Check Yourself:

The observation we just made leads to a further observation. For flood fill, we have another guarantee that the recursive subproblem is smaller. What is it?

The fact that every recursive call changes a pixel's color from original_color to new_color also makes the problem smaller. So we actually don't need a visited set when we solve flood fill recursively!
def flood_fill(image, starting_location, new_color):
original_color = get_pixel(image, *starting_location)
if original_color == new_color:
return # nothing to do
def fill_from(location):
set_pixel(image, *location, new_color)
for neighbor in get_neighbors(location):
if get_pixel(image, *neighbor) == original_color:
fill_from(neighbor)
fill_from(starting_location)


Suppose we wrote a recursive graph-traversal algorithm (not flood fill) that recursively visits the neighbors of a vertex, but we neglect to use a visited set to remember which vertices we already visited. What could happen if the graph has cycles?

## 6) When To Use Recursion and When To Use Iteration§

How might you decide to use recursion?

• When the problem is easy to express recursively (as factorial)
• When the data itself is defined recursively (like a tree often is)
• When depth-first traversal is fine
• When the recursion won't get too deep (this constraint may be relaxed for programming languages other than Python)

Recursive solutions are often shorter and simpler, by moving agenda bookkeeping into the programming language rather than representing it explicitly.

As you gain comfort with recursion, you may find that a recursive solution is easier to express at first, because of natural decompositions (like first/rest, or left-half/right-half, or recursing into children or graph neighbors). So it may be good to start with a recursive approach and then convert it to an iterative algorithm (using one of the strategies here) if you run into problems like recursion depth limits or excessive copying.

## 7) Common Mistakes in Recursion§

Here are three common ways that a recursion can go wrong:

• The base case may be missing entirely, or the problem needs more than one base case, but not all the base cases are covered.
• The recursive step doesn't reduce to a smaller subproblem, so the recursion doesn't converge.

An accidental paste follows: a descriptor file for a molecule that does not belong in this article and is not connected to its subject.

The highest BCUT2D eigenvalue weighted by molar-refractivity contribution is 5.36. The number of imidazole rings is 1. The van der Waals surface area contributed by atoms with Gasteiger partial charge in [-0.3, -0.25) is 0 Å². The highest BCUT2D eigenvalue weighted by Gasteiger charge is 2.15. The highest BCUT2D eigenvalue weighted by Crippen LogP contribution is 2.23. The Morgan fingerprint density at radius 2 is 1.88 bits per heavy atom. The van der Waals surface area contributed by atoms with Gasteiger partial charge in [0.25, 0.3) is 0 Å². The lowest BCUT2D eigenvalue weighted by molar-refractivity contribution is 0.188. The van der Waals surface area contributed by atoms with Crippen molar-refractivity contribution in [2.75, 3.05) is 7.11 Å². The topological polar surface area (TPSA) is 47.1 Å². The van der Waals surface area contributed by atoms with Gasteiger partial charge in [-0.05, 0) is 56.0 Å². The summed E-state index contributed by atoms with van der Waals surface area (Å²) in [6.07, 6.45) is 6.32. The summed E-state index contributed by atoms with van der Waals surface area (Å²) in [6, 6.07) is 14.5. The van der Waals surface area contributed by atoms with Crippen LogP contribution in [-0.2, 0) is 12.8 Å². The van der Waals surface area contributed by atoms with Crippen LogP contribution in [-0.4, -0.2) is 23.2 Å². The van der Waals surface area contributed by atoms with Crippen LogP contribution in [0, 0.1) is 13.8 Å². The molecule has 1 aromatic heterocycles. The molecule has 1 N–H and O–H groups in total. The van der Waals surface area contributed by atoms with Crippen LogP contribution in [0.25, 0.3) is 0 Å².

• Aliases to a mutable data structure are inadvertently shared, and mutated, among the recursive calls.

We saw the first two issues in an exercise above, when we tried to convert sum_list to use a left/right decomposition. When the subdivided list reached length 1, the decomposition was no longer able to make two smaller subproblems, so we needed to make that into a new base case.

Aliases to mutable data are sometimes necessary in recursion, as we saw above when we shared the visited set across all calls in a recursive traversal of a graph. For flood fill, of course, sharing the mutable image is necessary, because the whole point of the recursion is to fill in more pixels. But when you are doing a recursive depth-first search without a visited set -- which, as we saw with flood fill, is often possible when a move in the search automatically makes the problem smaller or simpler -- it can be tempting to keep the search state mutable. This then becomes tricky, because then multiple pending recursive calls have aliases to the same mutable state. We will see an example of this in the next reading, when we use recursive search to solve Sudoku puzzles.

Look for these mistakes when you're debugging. A RecursionError is a sign of the first two. The third bug can be harder to spot, because it's fundamentally an aliasing bug.

## 8) Summary§

We've explored several kinds of problems, based on the shape of the data or repeated computation that needs to be done (list-like, tree-like, graph-like), and seen how to do the repeated computation both recursively and iteratively.

Along the way, we've seen more strategies for thinking recursively, including:

• recursive decompositions that are commonly used for list-like data (first/rest, left-half/right-half), tree-like data (recursing into children), and graph-like data (recursing to neighbors);
• using a recursive helper function with parameters that accumulate partial results;
• using recursion for a depth-first traversal of a tree or graph.